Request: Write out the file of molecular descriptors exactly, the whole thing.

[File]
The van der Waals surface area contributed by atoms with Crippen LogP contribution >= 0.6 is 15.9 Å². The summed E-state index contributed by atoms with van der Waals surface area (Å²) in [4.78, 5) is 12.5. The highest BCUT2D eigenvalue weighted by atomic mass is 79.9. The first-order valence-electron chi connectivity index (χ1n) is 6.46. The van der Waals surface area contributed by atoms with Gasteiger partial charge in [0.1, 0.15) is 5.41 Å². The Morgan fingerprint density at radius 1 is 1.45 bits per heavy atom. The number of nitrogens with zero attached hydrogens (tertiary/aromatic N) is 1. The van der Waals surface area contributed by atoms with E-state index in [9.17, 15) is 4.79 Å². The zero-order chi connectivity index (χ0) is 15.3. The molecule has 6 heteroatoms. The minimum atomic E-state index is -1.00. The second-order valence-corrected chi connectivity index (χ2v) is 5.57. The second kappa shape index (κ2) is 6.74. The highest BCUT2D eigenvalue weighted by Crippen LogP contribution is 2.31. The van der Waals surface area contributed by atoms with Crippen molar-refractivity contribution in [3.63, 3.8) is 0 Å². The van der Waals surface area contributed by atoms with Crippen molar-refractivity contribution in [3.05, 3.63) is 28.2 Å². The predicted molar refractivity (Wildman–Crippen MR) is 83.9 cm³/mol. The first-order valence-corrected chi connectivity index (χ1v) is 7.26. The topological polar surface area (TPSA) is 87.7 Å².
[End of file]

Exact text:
The van der Waals surface area contributed by atoms with Crippen LogP contribution >= 0.6 is 15.9 Å². The summed E-state index contributed by atoms with van der Waals surface area (Å²) in [4.78, 5) is 12.5. The highest BCUT2D eigenvalue weighted by atomic mass is 79.9. The first-order valence-electron chi connectivity index (χ1n) is 6.46. The van der Waals surface area contributed by atoms with Gasteiger partial charge in [0.1, 0.15) is 5.41 Å². The Morgan fingerprint density at radius 1 is 1.45 bits per heavy atom. The number of nitrogens with zero attached hydrogens (tertiary/aromatic N) is 1. The van der Waals surface area contributed by atoms with E-state index in [9.17, 15) is 4.79 Å². The zero-order chi connectivity index (χ0) is 15.3. The molecule has 6 heteroatoms. The minimum atomic E-state index is -1.00. The second-order valence-corrected chi connectivity index (χ2v) is 5.57. The second kappa shape index (κ2) is 6.74. The highest BCUT2D eigenvalue weighted by Crippen LogP contribution is 2.31. The van der Waals surface area contributed by atoms with Crippen molar-refractivity contribution in [3.63, 3.8) is 0 Å². The van der Waals surface area contributed by atoms with Crippen molar-refractivity contribution in [3.05, 3.63) is 28.2 Å². The predicted molar refractivity (Wildman–Crippen MR) is 83.9 cm³/mol. The first-order valence-corrected chi connectivity index (χ1v) is 7.26. The topological polar surface area (TPSA) is 87.7 Å².